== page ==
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LukeMathWalker
159 Stars 18 Forks 58 Commits 5 Opened issues

Description

A cargo-subcommand to speed up Rust Docker builds using Docker layer caching.

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cargo-chef

Cache the dependencies of your Rust project and speed up your Docker builds.



Table of Contents

  1. How to install
  2. How to use
  3. Benefits vs Limitations
  4. License

How To Install

You can install

cargo-chef
from crates.io with
cargo install cargo-chef

How to use

:warning: cargo-chef is not meant to be run locally
Its primary use-case is to speed up container builds by running BEFORE the actual source code is copied over. Don't run it on existing codebases to avoid having files being overwritten.

cargo-chef
exposes two commands:
prepare
and
cook
:
cargo chef --help
cargo-chef

USAGE: cargo chef

SUBCOMMANDS: cook Re-hydrate the minimum project skeleton identified by cargo chef prepare and build it to cache dependencies prepare Analyze the current project to determine the minimum subset of files (Cargo.lock and Cargo.toml manifests) required to build it and cache dependencies

prepare
examines your project and builds a recipe that captures the set of information required to build your dependencies.
cargo chef prepare --recipe-path recipe.json

Nothing too mysterious going on here, you can examine the

recipe.json
file: it contains the skeleton of your project (e.g. all the
Cargo.toml
files with their relative path, the
Cargo.lock
file is available) plus a few additional pieces of information.
In particular it makes sure that all libraries and binaries are explicitly declared in their respective
Cargo.toml
files even if they can be found at the canonical default location (
src/main.rs
for a binary,
src/lib.rs
for a library).

The

recipe.json
is the equivalent of the Python
requirements.txt
file - it is the only input required for
cargo chef cook
, the command that will build out our dependencies:
cargo chef cook --recipe-path recipe.json

If you want to build in

--release
mode:
cargo chef cook --release --recipe-path recipe.json

You can leverage it in a Dockerfile:

FROM lukemathwalker/cargo-chef as planner
WORKDIR app
COPY . .
RUN cargo chef prepare  --recipe-path recipe.json

FROM lukemathwalker/cargo-chef as cacher WORKDIR app COPY --from=planner /app/recipe.json recipe.json RUN cargo chef cook --release --recipe-path recipe.json

FROM rust as builder WORKDIR app COPY . .

Copy over the cached dependencies

COPY --from=cacher /app/target target COPY --from=cacher $CARGO_HOME $CARGO_HOME RUN cargo build --release --bin app

FROM rust as runtime WORKDIR app COPY --from=builder /app/target/release/app /usr/local/bin ENTRYPOINT ["/usr/local/bin/app"]

We are using four stages: the first computes the recipe file, the second caches our dependencies, the third builds the binary and the fourth is our runtime environment.
As long as your dependencies do not change the

recipe.json
file will stay the same, therefore the outcome of
cargo cargo chef cook --release --recipe-path recipe.json
will be cached, massively speeding up your builds (up to 5x measured on some commercial projects).

If you do not want to use the

lukemathwalker/cargo-chef
image, you can simply install the CLI within the Dockerfile:
FROM rust as planner
WORKDIR app
# We only pay the installation cost once, 
# it will be cached from the second build onwards
RUN cargo install cargo-chef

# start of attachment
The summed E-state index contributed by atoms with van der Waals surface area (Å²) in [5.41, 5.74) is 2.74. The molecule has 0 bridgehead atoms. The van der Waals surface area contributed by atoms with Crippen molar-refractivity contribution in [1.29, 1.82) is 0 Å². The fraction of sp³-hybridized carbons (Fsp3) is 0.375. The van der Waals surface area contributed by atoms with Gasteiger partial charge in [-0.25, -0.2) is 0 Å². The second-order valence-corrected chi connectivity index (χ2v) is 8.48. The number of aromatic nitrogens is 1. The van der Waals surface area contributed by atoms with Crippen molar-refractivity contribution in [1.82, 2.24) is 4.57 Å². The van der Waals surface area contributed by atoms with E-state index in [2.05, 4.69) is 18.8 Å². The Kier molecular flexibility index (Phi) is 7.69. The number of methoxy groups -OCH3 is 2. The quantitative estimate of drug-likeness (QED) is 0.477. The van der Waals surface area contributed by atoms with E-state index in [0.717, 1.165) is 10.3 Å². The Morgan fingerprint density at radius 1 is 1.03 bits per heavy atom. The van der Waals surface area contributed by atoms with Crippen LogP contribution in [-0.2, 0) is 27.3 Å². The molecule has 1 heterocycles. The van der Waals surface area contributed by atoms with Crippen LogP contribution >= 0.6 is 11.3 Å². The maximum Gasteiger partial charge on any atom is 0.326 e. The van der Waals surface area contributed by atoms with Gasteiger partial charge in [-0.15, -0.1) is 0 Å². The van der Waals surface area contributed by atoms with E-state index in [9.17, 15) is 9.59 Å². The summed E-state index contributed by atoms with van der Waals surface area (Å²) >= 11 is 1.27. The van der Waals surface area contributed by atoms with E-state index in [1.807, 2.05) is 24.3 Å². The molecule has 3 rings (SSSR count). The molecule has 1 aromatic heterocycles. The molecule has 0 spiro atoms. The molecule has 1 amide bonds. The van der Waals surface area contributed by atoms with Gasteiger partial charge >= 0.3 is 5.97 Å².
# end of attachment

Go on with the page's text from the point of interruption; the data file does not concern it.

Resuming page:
COPY . .
RUN cargo chef prepare  --recipe-path recipe.json

FROM rust as cacher WORKDIR app RUN cargo install cargo-chef COPY --from=planner /app/recipe.json recipe.json RUN cargo chef cook --release --recipe-path recipe.json

FROM rust as builder WORKDIR app COPY . .

Copy over the cached dependencies

COPY --from=cacher /app/target target COPY --from=cacher $CARGO_HOME $CARGO_HOME RUN cargo build --release --bin app

FROM rust as runtime WORKDIR app COPY --from=builder /app/target/release/app /usr/local/bin ENTRYPOINT ["/usr/local/bin/app"]

Benefits vs Limitations

cargo-chef
has been tested on a few OpenSource projects and some of commercial projects, but our testing has definitely not exhausted the range of possibilities when it comes to
cargo build
customisations and we are sure that there are a few rough edges that will have to be smoothed out - please file issues on GitHub.

Benefits of
cargo-chef
:

A common alternative is to load a minimal

main.rs
into a container with
Cargo.toml
and
Cargo.lock
to build a Docker layer that consists of only your dependencies (more info here). This is fragile compared to
cargo-chef
which will instead:
  • automatically pick up all crates in a workspace (and new ones as they are added)
  • keep working when files or crates are moved around, which would instead require manual edits to the
    Dockerfile
    using the "manual" approach
  • generate fewer intermediate Docker layers (for workspaces)

Limitations and caveats:

  • cargo cook
    and
    cargo build
    must be executed from the same working directory. If you examine the
    *.d
    files under
    target/debug/deps
    for one of your projects using
    cat
    you will notice that they contain absolute paths referring to the project
    target
    directory. If moved around,
    cargo
    will not leverage them as cached dependencies;
  • cargo build
    will build local dependencies (outside of the current project) from scratch, even if they are unchanged, due to the reliance of its fingerprinting logic on timestamps (see this long issue on
    cargo
    's repository
    );

License

Licensed under either of Apache License, Version 2.0 or MIT license at your option. Unless you explicitly state otherwise, any contribution intentionally submitted for inclusion in this crate by you, as defined in the Apache-2.0 license, shall be dual licensed as above, without any additional terms or conditions.

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